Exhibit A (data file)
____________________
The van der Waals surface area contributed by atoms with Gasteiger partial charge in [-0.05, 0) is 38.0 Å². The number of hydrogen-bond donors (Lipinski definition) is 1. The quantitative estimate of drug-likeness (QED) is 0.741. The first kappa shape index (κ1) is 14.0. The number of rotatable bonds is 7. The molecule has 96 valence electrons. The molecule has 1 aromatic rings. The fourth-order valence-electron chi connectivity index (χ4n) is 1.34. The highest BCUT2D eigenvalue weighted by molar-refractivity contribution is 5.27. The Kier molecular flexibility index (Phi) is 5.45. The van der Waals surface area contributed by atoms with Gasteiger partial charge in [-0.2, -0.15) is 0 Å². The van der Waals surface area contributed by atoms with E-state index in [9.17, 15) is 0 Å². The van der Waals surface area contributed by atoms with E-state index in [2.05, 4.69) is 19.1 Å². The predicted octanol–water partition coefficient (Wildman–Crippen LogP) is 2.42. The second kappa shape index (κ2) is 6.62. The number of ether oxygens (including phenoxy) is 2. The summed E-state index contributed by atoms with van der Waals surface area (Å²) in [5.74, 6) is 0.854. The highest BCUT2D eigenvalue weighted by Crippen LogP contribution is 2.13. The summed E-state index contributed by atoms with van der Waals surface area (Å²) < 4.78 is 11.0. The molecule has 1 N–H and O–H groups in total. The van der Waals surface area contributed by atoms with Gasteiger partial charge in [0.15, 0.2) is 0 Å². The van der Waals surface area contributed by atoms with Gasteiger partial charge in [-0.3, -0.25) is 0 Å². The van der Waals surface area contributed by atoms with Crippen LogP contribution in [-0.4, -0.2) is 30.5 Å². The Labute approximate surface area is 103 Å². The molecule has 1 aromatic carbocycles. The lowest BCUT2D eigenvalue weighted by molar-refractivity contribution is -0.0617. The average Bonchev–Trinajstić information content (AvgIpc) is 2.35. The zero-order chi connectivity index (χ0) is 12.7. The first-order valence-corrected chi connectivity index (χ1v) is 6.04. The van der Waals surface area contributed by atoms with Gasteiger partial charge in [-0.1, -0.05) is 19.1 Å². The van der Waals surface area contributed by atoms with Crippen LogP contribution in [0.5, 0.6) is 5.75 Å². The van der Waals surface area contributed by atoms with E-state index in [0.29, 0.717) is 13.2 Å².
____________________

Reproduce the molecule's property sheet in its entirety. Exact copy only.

The van der Waals surface area contributed by atoms with Gasteiger partial charge in [-0.05, 0) is 38.0 Å². The number of hydrogen-bond donors (Lipinski definition) is 1. The quantitative estimate of drug-likeness (QED) is 0.741. The first kappa shape index (κ1) is 14.0. The number of rotatable bonds is 7. The molecule has 96 valence electrons. The molecule has 1 aromatic rings. The fourth-order valence-electron chi connectivity index (χ4n) is 1.34. The highest BCUT2D eigenvalue weighted by molar-refractivity contribution is 5.27. The Kier molecular flexibility index (Phi) is 5.45. The van der Waals surface area contributed by atoms with Gasteiger partial charge in [-0.2, -0.15) is 0 Å². The van der Waals surface area contributed by atoms with E-state index in [9.17, 15) is 0 Å². The van der Waals surface area contributed by atoms with E-state index in [2.05, 4.69) is 19.1 Å². The predicted octanol–water partition coefficient (Wildman–Crippen LogP) is 2.42. The second kappa shape index (κ2) is 6.62. The number of ether oxygens (including phenoxy) is 2. The summed E-state index contributed by atoms with van der Waals surface area (Å²) in [5.74, 6) is 0.854. The highest BCUT2D eigenvalue weighted by Crippen LogP contribution is 2.13. The summed E-state index contributed by atoms with van der Waals surface area (Å²) < 4.78 is 11.0. The molecule has 1 N–H and O–H groups in total. The van der Waals surface area contributed by atoms with Gasteiger partial charge in [0.15, 0.2) is 0 Å². The van der Waals surface area contributed by atoms with Gasteiger partial charge in [-0.3, -0.25) is 0 Å². The van der Waals surface area contributed by atoms with Crippen LogP contribution in [-0.4, -0.2) is 30.5 Å². The Labute approximate surface area is 103 Å². The molecule has 1 aromatic carbocycles. The lowest BCUT2D eigenvalue weighted by molar-refractivity contribution is -0.0617. The average Bonchev–Trinajstić information content (AvgIpc) is 2.35. The zero-order chi connectivity index (χ0) is 12.7. The first-order valence-corrected chi connectivity index (χ1v) is 6.04. The van der Waals surface area contributed by atoms with Gasteiger partial charge in [-0.1, -0.05) is 19.1 Å². The van der Waals surface area contributed by atoms with Crippen LogP contribution in [0.5, 0.6) is 5.75 Å². The van der Waals surface area contributed by atoms with E-state index in [0.29, 0.717) is 13.2 Å².